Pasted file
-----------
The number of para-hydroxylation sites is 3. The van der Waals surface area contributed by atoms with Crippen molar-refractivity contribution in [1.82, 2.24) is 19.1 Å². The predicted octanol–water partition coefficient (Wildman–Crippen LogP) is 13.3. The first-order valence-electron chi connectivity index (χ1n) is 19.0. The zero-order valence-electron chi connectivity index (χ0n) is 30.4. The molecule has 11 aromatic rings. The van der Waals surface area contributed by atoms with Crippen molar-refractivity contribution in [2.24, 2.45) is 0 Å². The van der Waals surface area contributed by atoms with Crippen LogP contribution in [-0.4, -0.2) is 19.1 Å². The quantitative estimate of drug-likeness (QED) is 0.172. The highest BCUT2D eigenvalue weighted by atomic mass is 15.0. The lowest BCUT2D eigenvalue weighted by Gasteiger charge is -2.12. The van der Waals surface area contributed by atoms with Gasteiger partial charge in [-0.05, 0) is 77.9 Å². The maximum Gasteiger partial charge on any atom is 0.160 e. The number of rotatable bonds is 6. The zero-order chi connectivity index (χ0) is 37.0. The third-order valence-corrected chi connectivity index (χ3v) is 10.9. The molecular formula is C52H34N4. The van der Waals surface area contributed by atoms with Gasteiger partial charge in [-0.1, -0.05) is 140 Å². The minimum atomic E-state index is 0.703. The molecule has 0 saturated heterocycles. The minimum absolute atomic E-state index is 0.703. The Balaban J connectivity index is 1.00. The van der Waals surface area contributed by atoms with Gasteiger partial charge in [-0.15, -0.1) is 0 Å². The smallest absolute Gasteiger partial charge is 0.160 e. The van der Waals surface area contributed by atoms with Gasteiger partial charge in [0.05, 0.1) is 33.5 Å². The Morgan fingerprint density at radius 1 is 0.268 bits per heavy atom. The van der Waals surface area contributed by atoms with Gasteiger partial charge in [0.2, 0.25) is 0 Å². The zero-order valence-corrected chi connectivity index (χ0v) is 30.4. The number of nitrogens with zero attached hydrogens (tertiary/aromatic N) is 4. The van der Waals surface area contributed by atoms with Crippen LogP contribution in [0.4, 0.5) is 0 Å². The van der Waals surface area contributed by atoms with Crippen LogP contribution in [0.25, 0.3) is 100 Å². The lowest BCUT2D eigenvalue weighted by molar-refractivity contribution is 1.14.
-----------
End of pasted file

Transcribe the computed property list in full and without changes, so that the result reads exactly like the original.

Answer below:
The number of para-hydroxylation sites is 3. The van der Waals surface area contributed by atoms with Crippen molar-refractivity contribution in [1.82, 2.24) is 19.1 Å². The predicted octanol–water partition coefficient (Wildman–Crippen LogP) is 13.3. The first-order valence-electron chi connectivity index (χ1n) is 19.0. The zero-order valence-electron chi connectivity index (χ0n) is 30.4. The molecule has 11 aromatic rings. The van der Waals surface area contributed by atoms with Crippen molar-refractivity contribution in [2.24, 2.45) is 0 Å². The van der Waals surface area contributed by atoms with Crippen LogP contribution in [-0.4, -0.2) is 19.1 Å². The quantitative estimate of drug-likeness (QED) is 0.172. The highest BCUT2D eigenvalue weighted by atomic mass is 15.0. The lowest BCUT2D eigenvalue weighted by Gasteiger charge is -2.12. The van der Waals surface area contributed by atoms with Gasteiger partial charge in [-0.05, 0) is 77.9 Å². The maximum Gasteiger partial charge on any atom is 0.160 e. The number of rotatable bonds is 6. The zero-order chi connectivity index (χ0) is 37.0. The third-order valence-corrected chi connectivity index (χ3v) is 10.9. The molecular formula is C52H34N4. The van der Waals surface area contributed by atoms with Gasteiger partial charge in [-0.1, -0.05) is 140 Å². The minimum atomic E-state index is 0.703. The molecule has 0 saturated heterocycles. The minimum absolute atomic E-state index is 0.703. The Balaban J connectivity index is 1.00. The van der Waals surface area contributed by atoms with Gasteiger partial charge in [-0.15, -0.1) is 0 Å². The smallest absolute Gasteiger partial charge is 0.160 e. The van der Waals surface area contributed by atoms with Gasteiger partial charge in [0.05, 0.1) is 33.5 Å². The Morgan fingerprint density at radius 1 is 0.268 bits per heavy atom. The van der Waals surface area contributed by atoms with Gasteiger partial charge in [0.2, 0.25) is 0 Å². The zero-order valence-corrected chi connectivity index (χ0v) is 30.4. The number of nitrogens with zero attached hydrogens (tertiary/aromatic N) is 4. The van der Waals surface area contributed by atoms with Crippen LogP contribution in [0.4, 0.5) is 0 Å². The van der Waals surface area contributed by atoms with Crippen LogP contribution in [0.25, 0.3) is 100 Å². The lowest BCUT2D eigenvalue weighted by molar-refractivity contribution is 1.14.